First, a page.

My younger brother Stevie had Halloween candy until Easter and Easter candy until Halloween. That would not have been the case had I been able to uncover his stash, try as I did. Frustrated with my inability to locate and raid his trove, I'd ravage his sock drawer with a vengeance, scattering his perfectly aligned tube socks all over his room. Forty years later, he still won't reveal his hiding place. I'm convinced he took it with him everywhere he went.
Stevie was a dentist's dream. An unabashed nerd, he brushed after every meal, even at school. He flossed before flossing was a thing. He dutifully donned the headgear for his train-tracks every evening, promptly at 8 p.m., after kissing his toothbrush goodnight. Never once did he sneak even a Toostie Roll before bed. No surprise he's now a mechanical engineer with perfect teeth.
"Enjoy it!" exclaimed pediatric orthodontist Dr. Katie Bullwinkel of Summerville Pediatric Dentistry & Orthodontics, when asked for her best advice in dealing with Halloween candy. Wait … what??? Lest you think Dr. Bullwinkel has a slick, cavity-inducing marketing plan up her sleeve, she immediately went on to qualify that advice.
"Have fun and be done!" Dr. Bullwinkel recommended. "However, the kiddos need to be 'mindful' about what they are eating and not stuff all of their candy into their mouth in one sitting. And, obviously, clean thoroughly when they are finished."
"It's the quantity that causes a lot of the problems," stated Dr. Bullwinkel, adding, "Stick to the chocolate!"
Dr. Amy Cooper of Cooper Cosmetic & Family Dentistry, agreed.
"Just say 'no!' to sticky and gooey," she advised, explaining, "your saliva almost 'washes' the chocolate off your teeth, as opposed to caramel and gummies, which are more likely to coat your teeth, leaving sticky residue in the spaces between your teeth and gums."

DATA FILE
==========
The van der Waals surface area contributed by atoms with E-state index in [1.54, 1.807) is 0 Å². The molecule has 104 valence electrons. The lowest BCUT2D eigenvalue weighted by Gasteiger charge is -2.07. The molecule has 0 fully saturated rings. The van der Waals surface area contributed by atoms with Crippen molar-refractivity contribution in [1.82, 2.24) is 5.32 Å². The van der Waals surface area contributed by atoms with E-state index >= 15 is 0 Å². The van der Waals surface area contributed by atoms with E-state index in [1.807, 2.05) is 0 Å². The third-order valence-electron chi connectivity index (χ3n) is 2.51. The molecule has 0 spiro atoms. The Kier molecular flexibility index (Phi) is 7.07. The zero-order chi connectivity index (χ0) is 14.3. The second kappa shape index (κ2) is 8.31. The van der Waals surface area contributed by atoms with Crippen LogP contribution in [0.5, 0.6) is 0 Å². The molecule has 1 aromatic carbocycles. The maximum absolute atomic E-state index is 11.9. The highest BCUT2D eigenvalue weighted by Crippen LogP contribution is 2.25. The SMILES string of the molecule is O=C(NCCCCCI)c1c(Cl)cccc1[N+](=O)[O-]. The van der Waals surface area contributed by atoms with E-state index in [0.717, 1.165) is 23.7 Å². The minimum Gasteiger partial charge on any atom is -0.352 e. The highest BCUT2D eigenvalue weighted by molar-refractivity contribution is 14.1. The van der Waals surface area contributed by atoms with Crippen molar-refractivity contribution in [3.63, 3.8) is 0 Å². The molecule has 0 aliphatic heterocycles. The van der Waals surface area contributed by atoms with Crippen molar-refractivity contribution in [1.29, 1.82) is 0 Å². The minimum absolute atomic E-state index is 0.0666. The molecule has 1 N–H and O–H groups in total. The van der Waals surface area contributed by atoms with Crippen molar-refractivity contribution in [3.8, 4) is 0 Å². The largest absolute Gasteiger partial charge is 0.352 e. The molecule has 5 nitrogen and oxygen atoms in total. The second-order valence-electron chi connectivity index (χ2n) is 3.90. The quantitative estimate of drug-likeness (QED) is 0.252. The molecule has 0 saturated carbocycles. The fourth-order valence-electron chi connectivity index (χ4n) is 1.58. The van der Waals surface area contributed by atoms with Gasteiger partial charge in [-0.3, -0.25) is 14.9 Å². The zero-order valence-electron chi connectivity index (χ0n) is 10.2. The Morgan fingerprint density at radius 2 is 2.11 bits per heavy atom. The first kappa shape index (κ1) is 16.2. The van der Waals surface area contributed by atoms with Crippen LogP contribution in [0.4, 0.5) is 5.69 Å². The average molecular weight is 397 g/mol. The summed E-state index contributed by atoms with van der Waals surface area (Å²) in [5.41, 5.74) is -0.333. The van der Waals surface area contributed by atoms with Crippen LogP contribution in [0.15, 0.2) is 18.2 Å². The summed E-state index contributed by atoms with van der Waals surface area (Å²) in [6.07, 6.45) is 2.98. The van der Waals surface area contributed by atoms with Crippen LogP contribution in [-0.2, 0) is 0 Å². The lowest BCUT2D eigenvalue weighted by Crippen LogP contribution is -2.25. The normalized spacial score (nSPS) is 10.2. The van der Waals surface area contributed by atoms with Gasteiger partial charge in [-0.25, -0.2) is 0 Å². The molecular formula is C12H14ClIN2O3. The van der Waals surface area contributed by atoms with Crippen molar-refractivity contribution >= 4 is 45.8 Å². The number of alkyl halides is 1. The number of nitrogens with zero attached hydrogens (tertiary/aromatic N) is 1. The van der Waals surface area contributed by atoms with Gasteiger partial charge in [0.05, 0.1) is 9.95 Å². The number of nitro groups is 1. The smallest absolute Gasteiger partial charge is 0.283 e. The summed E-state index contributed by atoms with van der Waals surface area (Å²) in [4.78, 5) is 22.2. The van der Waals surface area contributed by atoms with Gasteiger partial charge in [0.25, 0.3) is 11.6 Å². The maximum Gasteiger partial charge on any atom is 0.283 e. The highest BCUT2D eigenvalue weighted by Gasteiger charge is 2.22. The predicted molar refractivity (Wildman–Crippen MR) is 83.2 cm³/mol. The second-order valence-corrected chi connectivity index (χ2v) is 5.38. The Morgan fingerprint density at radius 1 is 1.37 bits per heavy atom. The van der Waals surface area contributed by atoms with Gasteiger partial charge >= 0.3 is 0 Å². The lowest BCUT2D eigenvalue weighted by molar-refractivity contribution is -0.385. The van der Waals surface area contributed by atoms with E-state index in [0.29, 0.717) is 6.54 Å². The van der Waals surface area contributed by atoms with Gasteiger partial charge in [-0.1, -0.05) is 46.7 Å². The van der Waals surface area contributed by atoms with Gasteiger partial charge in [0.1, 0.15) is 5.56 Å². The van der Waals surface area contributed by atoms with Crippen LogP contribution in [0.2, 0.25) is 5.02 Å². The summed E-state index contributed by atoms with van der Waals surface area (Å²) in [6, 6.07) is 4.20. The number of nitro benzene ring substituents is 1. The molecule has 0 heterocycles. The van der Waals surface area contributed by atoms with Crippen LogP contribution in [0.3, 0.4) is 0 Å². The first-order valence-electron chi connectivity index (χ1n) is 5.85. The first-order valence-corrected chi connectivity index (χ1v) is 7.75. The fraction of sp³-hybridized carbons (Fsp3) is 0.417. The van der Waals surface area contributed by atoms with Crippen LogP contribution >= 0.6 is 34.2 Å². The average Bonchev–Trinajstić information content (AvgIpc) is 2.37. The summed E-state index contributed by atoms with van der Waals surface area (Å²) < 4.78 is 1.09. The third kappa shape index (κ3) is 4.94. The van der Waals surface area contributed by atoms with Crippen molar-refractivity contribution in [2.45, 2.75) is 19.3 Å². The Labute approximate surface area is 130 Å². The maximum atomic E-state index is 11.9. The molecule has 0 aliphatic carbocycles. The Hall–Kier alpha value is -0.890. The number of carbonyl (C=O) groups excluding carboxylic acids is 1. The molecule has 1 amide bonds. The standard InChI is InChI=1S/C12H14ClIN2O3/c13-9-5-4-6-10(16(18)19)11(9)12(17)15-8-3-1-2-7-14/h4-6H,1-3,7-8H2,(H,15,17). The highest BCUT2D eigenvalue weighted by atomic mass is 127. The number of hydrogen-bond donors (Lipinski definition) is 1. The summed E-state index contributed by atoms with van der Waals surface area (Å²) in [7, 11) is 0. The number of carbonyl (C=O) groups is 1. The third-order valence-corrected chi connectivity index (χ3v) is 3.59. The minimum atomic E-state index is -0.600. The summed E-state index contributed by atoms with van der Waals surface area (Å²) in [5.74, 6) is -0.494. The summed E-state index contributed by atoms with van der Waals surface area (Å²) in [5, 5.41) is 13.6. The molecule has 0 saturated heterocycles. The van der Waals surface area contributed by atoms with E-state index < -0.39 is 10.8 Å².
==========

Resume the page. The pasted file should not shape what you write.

Another reason to choose chocolate: The length of time the candy remains in your mouth plays a part in tooth decay. Bacteria, occurring naturally in everyone's mouth, feeds on sugar and produces a weak acid. That acid, in turn, eats away at the hard, protective covering on your teeth, aka the enamel. Once the enamel is weakened, the stage is set for tooth decay, manifested most commonly as a cavity.
Consequently, the ephemeral nature of chocolate, dissolving and being washed away with your saliva, makes it the hands-down winner over hard and gooey candies, whose residual coating can literally stick around for hours.
So from a dentist's point of view, better to savor a piece of dark chocolate, naturally lower in sugar, for two to three minutes than to suck on a hard candy for longer.
"The sugar in the hard candy is going to get into your saliva and 'bathe' your teeth," explained Dr. Cooper.
Dr. Frank Adams, with Bridge Dental, has seen his share of tooth decay in his 39 years of practice. He concurred with Drs. Bullwinkel and Cooper with regard to being fastidious about dental hygiene, particularly on occasions like Halloween, when copious amounts of sugar are consumed.
"It's not rocket science. Consistent brushing and flossing are the key components to a healthy smile," he said.
Dr. Adams suggested children be taught to floss "as soon as they are old enough to manipulate the floss between their teeth."
"Set an example," he added. "As a parent, let them see you flossing on a daily basis."
"If it's sticky, be picky," Dr. Bullwinkel continued. "Be choosy. Go for quality over quantity. The Monday after Halloween is typically my busiest day for 'emergencies' — broken brackets from chomping hard candy, missing wires and dislodged expanders from the gooey, chewy varieties."
Dr. Cooper offered easy strategies for helping to reduce tooth decay, assuming you're not toting your toothbrush everywhere.
"Rinsing your mouth with water after eating any type of candy is helpful in eliminating residual sugar, as is chewing sugarless gum," she stated, pointing out that gum chewing increases salvia production, which in turn neutralizes and washes away the acid.
Drs. Adams, Cooper and Bullwinkel all agreed that the best defense against tooth decay is to brush thoroughly at least twice a day and to floss – advice that transcends the day of and the days following Halloween.